Recipe for Old Fashioned Large Pearl Tapioca Pudding takes some time to cook right, but it is worth every last minute spent waiting for this delicacy to come out of the refrigerator.
Large Pearl Tapioca Pudding! What else is there to say?
Tapioca pudding might be the epitome of comfort foods.
It brings memories of worn out diners that have stood the test of time, grandmother’s kitchens with smells only grandmothers’ houses can produce and simpler times.
I used to buy the stuff in the container for Ron when he was little.
He loved this stuff, he called it “tappy O da pudding”.
Ron rarely eats it now, he doesn’t care much for processed foods.
Perhaps he might try eating it again now with this recipe.
Pass on a love for tapioca pudding to his family.
I believe the key to good tapioca may be starting with large pearl tapioca.
No small tapioca for me and certainly no instant. I have had poor luck with both of those.
The packages always say to soak the tapioca overnight, but I only ever soak mine for about 7 hours.
It cooks up beautifully, even as a double batch.
With that being said, I have also had days that I had to cook the pudding a few minutes longer because of my impatience.
It’s a trade-off, a few hours of soaking time for few minutes of cooking time.
Either way, make sure that you keep an eye on the pudding as it cooks.
Those balls may start sticking to the bottom of the pan.
You also want to avoid any browned bits of pudding.
There is no way to filter those out because of the tapioca pearls.
If you don’t know what tapioca is because none of your older relatives ever made you tapioca pudding, then you might be more familiar with the large black tapioca pearls commonly found in at the bottom of your bubble tea.
Your local boba house might just call them black pearls, they are really just large pearl tapioca that gets its color from the addition of brown sugar.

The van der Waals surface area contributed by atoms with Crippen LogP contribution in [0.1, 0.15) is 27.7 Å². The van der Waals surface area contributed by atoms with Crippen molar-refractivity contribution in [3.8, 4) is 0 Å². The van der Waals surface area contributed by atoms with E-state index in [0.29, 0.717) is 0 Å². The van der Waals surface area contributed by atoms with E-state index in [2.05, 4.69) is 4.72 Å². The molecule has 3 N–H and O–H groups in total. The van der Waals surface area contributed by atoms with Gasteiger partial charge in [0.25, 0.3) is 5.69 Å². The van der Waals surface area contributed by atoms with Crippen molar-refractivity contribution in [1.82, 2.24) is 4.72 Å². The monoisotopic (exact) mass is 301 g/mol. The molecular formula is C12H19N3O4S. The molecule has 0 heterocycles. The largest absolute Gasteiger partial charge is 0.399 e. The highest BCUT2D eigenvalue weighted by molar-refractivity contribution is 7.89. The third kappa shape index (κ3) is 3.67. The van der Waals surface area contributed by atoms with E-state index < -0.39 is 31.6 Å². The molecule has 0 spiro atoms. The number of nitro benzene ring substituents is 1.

Leaf TV has a great explanation of this process.
Boba is available at larger Asian markets.
The colored tapioca would be fine but may cause a discoloration of the pudding. It should not affect the taste though.
You can easily double this recipe, but unless you are feeding a crowd I do not recommend doubling it.
It makes a ton of pudding.
It is good warm, trust me, I couldn’t wait a minute longer and had to try some as soon as it was cool enough to get into my mouth.
The tapioca pudding was perfect once it cooled overnight.
When cooling, make sure it is covered with plastic wrap setting directly on top of the pudding. This prevents a skin from forming on top.
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- 1/2 cup large tapioca pearls
- 4 cups whole milk
- 1 1/2 cup sugar, divided
- 3 eggs, beaten
- 1 tsp vanilla
- Place tapioca pearls in a bowl and fill with water.
- Stir the tapioca around and drain.
- Refill the bowl with water and allow to sit for at least 7 hours and up to overnight.
- Drain the tapioca and set aside.
- In a large saucepan mix milk and 3/4 cup of the sugar.
- Over medium heat, bring milk and sugar to a simmer.
- When little bubbles start forming around the edges of the pan, add the tapioca.
- Continue to simmer for 25 minutes, or until tapioca balls are mostly clear, stirring frequently.
- In a bowl, combine eggs and remaining 3/4 cup of sugar.
- Temper the eggs by mixing small amounts of the hot milk, sugar, and tapioca mixture until half of the hot mixture has been incorporated.
- Add egg mixture to the pan and stir well.
- Bring to a boil and stir constantly for 2 minutes or until mixture is thick.
- Remove from heat and add vanilla.
- Transfer to a bowl, cover with plastic wrap and chill.
Can be made with less sugar, this will affect provided nutritional information.
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- Reese Large Pearl Tapioca, 7-Ounces (Pack of 6)
- Nielsen-Massey Madagascar Bourbon Pure Vanilla Extract, 4 ounces
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Serving Size:1 Cup
Amount Per Serving:Calories: 274 Total Fat: 5.6g Saturated Fat: 2.8g Cholesterol: 74mg Sodium: 72mg Carbohydrates: 52.2g Fiber: 0g Sugar: 44.1g Protein: 6g